windows 8.1 runs smoothly and quickly on my 3 year old i5, and has been rock solid. I've never had a vista install last, and don't get me started on ME. I installed it, and less than a month I was getting nothing but daily blue screens. I've never once seen a blue screen in 8.1. (I have in 7)

Also, I've been around for quite a while. I remember when XP came out. the outcry against the new start menu was just as bad as the outcry about the start screen is currently. People called it a monstrosity, and how could they remove the my computer icon from the desktop. how dare they... granted they had the classic start menu still there, but the default was "unacceptable".

Heck Windows 95 came out to much arguing and angst as well. "Windows 95 won't run on my 386, what a piece of junk! who needs this fancy GUI anyway, why can't I just boot it to DOS and run the gui when I need to!" "I have to click 'start' to shut my computer down? What kind of nonsense is this?" "windows 95 will flop!"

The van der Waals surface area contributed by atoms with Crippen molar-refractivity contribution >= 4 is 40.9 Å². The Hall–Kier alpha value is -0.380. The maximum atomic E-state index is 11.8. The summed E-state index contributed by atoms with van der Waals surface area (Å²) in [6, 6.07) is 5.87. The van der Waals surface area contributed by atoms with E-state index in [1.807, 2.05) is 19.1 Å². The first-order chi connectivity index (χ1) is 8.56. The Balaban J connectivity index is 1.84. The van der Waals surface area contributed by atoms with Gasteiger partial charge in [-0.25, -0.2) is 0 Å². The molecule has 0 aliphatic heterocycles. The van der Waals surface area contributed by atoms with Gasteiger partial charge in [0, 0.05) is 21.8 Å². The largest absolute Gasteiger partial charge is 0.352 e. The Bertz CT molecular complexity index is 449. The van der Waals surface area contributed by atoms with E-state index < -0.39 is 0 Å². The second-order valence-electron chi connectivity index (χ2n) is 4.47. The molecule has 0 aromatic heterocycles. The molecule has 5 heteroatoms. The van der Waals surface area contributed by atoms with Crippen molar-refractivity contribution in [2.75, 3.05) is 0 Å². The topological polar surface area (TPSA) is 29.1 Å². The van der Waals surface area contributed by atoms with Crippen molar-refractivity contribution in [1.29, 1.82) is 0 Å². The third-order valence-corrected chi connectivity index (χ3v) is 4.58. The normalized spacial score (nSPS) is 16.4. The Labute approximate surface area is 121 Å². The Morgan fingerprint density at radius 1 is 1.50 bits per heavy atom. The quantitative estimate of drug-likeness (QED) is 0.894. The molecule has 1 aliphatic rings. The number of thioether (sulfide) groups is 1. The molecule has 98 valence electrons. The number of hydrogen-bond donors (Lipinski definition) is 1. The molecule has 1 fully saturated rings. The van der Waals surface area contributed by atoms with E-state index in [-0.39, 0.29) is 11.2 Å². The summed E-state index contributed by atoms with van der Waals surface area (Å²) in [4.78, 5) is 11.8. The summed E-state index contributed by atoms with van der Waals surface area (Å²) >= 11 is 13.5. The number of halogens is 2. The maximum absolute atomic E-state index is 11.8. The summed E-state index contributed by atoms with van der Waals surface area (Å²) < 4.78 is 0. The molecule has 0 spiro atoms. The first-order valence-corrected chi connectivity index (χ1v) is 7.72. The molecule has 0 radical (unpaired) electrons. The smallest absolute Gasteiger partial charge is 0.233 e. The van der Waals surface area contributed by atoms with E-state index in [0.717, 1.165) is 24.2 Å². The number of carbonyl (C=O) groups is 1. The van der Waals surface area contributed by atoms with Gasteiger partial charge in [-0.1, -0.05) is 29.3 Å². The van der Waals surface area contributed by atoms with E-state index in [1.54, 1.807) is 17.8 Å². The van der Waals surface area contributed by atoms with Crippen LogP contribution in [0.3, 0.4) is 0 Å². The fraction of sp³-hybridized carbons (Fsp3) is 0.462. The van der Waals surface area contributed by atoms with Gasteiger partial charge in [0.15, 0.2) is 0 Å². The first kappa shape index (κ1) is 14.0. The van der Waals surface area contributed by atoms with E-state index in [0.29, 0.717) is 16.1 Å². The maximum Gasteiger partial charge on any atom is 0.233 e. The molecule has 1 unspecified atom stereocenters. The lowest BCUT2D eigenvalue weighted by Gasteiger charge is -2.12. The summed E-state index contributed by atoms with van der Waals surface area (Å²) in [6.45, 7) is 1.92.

Coming back more recently... Windows 7... the removal of the quick launch toolbar... i can't begin to tell you how many people were pissed off about that. (I personally find pinning to the task bar a more acceptable way to handle it than a quick launch tool bar, but try to explain that to some people...

Any change Microsoft makes is called a "horrific mistake"... but people will get used to it. and things continue as they always have. the hold-outs will find work-arounds. but eventually it'll work out.

He keeps differentiating, flying off on a tangent.